Trust in politicians is at an all-time low ...when inequality is at an all time high

The riots and demonstrations in Cairo in 2011, and the similar breakdown in public order in Kiev last month, were both fuelled by popular resentment at corruption.

Mar 27, 2014

The riots and demonstrations in Cairo in 2011, and the similar breakdown in public order in Kiev last month, were both fuelled by popular resentment at corruption. The manipulation of the economy for the benefit of the rich had gone beyond the public’s capacity to tolerate it. The unearned luxury of the super-wealthy, a group known in Ukraine as the oligarchy, had become an unbearable affront not just to the hard work – and sometimes hardship – of the common people, but to their sense of justice. Extreme inequality damaged social cohesion and stability, a situation which various groups were eager to exploit – the Muslim Brotherhood in Egypt, neo-Nazi groups in the Ukraine.

In sophisticated Western democracies like Britain, there are lightning conductors and safety valves which can discharge some of this resentment before it explodes. But inequality in Britain has grown and is still growing, as two reports this week underline. An Oxfam report, A Tale of Two Britains, had the headline statement that the five richest families in Britain now own more than the bottom 20 per cent. The Equality Trust think tank, in a report called The Cost of Inequality found that the 100 richest people had more money than the bottom 30 per cent. These figures are not quite commensurate. But they do suggest a graph of wealth distribution which gets steeper the further along it you go.

Does inequality matter, as long as everyone has enough to eat? It does; along with the concentration of wealth goes the concentration of power. That power is used – ever so cleverly, ever so discreetly – to protect the elite from anything which might threaten its continued ascendancy. As the many sense that the political and economic system is being played with to the advantage of the few, trust in the system declines. We may be sure it is no coincidence that trust in British politicians and political institutions is at an all-time low precisely when inequality is at an all-time high.

Trust in politics is in inverse proportion to the sense of injustice and unfairness felt by the mass of people. As these and other reports on inequality make clear, there is a price to be paid in mental and physical health, in longevity, in wellbeing and in many other factors. There is direct damage to the economy itself, which The Cost of Inequality estimates at £39 billion annually.

What happens as trust falls? People stop participating in the political process, as the falling membership figures for the traditional political parties demonstrate. They do not take politicians seriously. With the loss of leadership goes a loss of vision. People stop reading newspapers, which is also happening. Voting figures fall, ditto. New parties appear to take advantage of the disillusionment. Scapegoating occurs, whether of Brussels or of immigrants (or both), or of the poor, disabled and vulnerable. What might be called the “social glue” holding communities together begins to come unstuck, which many people felt was one of the underlying reason for the 2011 urban riots in Britain. With less sense of community, institutions that depend on it, especially local voluntary organisations including religious congregations, experience slow but steady wastage. With less sense of solidarity there is less compassion for the poor and weak. Selfishness becomes the new orthodoxy. And people do start to go hungry.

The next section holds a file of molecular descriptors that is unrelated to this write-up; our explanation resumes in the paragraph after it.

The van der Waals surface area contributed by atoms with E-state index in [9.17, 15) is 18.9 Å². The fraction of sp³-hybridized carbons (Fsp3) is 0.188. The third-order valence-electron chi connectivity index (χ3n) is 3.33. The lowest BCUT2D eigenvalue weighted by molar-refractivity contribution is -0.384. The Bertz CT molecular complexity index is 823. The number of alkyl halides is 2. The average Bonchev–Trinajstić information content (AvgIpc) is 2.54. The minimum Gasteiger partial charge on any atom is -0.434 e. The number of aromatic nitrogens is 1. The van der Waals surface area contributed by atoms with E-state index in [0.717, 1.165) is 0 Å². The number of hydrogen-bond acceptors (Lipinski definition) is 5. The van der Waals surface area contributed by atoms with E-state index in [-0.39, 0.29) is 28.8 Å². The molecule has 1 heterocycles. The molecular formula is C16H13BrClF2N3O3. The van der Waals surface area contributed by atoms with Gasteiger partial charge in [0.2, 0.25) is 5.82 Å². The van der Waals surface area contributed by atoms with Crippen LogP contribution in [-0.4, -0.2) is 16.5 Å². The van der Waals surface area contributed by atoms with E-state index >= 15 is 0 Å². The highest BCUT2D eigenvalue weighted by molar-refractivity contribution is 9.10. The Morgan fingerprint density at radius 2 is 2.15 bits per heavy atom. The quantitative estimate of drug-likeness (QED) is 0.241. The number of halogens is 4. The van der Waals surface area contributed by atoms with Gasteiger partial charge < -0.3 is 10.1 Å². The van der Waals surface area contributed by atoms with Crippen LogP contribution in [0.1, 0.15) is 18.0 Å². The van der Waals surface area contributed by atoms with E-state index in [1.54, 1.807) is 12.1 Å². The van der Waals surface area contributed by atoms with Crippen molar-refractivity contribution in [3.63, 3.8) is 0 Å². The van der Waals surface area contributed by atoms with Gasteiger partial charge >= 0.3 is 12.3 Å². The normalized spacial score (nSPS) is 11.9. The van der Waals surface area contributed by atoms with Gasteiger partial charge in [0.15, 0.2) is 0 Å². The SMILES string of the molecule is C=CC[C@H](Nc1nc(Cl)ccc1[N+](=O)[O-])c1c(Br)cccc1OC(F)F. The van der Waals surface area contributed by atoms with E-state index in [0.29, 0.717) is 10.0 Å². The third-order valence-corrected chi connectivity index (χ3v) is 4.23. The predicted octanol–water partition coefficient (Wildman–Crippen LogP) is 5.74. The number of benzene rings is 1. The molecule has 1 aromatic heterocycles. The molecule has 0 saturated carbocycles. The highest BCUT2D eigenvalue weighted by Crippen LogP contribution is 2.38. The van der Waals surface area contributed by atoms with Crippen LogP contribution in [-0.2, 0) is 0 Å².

What vested interests always aim for is to capture the regulatory instruments that might otherwise be used to clip their wings, and no group is better placed to do this than the super-rich. Million-pound bonuses have become the norm among business executives, though I have never heard anyone suggest to them that the bonus system is gravely antisocial. This isn’t just about “greed.” Economists say that the reason most people are not better off – they themselves say they expect to become worse off – is precisely because the new wealth the economy creates is being siphoned off by the few. To question this situation, for instance as Pope Francis has done, is to be branded economically illiterate – if the critic wants to be polite – or a Marxist, as he was. It may once have been true, as Adam Smith predicted, that wealth would “trickle down” from the rich to the less well off. But as the Pope recently pointed out, evidence suggests this no longer happens. London is unlikely to go the way of Cairo in 2011 or Kiev in 2014, though the urban riots were unpleasant enough. But the questions remain – is it better to be caught up in the slow death of a civilisation, or its sudden collapse? And in either case, how do we reverse it? --The Tablet

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